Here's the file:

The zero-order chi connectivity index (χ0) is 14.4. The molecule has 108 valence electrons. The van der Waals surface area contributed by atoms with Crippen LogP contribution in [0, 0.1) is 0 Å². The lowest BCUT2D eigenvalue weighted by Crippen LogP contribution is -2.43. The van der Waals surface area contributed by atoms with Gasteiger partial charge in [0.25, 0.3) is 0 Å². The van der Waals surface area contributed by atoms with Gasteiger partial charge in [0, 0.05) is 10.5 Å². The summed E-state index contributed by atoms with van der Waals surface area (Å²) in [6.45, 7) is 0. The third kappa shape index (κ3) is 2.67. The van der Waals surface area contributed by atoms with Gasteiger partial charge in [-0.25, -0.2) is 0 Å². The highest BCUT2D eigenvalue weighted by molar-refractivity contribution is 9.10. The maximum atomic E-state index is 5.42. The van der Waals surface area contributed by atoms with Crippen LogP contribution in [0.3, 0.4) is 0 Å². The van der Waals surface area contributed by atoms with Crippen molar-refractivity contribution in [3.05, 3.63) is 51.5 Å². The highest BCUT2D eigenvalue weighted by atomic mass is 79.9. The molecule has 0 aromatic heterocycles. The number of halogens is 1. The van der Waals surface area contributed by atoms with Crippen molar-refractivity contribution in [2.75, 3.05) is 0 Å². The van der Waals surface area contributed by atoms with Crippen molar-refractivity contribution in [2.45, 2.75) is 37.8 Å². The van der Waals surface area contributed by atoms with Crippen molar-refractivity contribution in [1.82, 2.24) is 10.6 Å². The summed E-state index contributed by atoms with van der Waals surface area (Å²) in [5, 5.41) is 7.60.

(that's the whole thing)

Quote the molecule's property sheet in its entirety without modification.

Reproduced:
The zero-order chi connectivity index (χ0) is 14.4. The molecule has 108 valence electrons. The van der Waals surface area contributed by atoms with Crippen LogP contribution in [0, 0.1) is 0 Å². The lowest BCUT2D eigenvalue weighted by Crippen LogP contribution is -2.43. The van der Waals surface area contributed by atoms with Gasteiger partial charge in [0.25, 0.3) is 0 Å². The van der Waals surface area contributed by atoms with Gasteiger partial charge in [0, 0.05) is 10.5 Å². The summed E-state index contributed by atoms with van der Waals surface area (Å²) in [6.45, 7) is 0. The third kappa shape index (κ3) is 2.67. The van der Waals surface area contributed by atoms with Gasteiger partial charge in [-0.25, -0.2) is 0 Å². The highest BCUT2D eigenvalue weighted by molar-refractivity contribution is 9.10. The maximum atomic E-state index is 5.42. The van der Waals surface area contributed by atoms with Crippen LogP contribution in [0.3, 0.4) is 0 Å². The van der Waals surface area contributed by atoms with Crippen molar-refractivity contribution in [3.05, 3.63) is 51.5 Å². The highest BCUT2D eigenvalue weighted by atomic mass is 79.9. The molecule has 0 aromatic heterocycles. The number of halogens is 1. The van der Waals surface area contributed by atoms with Crippen molar-refractivity contribution in [2.75, 3.05) is 0 Å². The van der Waals surface area contributed by atoms with Crippen molar-refractivity contribution in [2.45, 2.75) is 37.8 Å². The van der Waals surface area contributed by atoms with Crippen molar-refractivity contribution in [1.82, 2.24) is 10.6 Å². The summed E-state index contributed by atoms with van der Waals surface area (Å²) in [5, 5.41) is 7.60.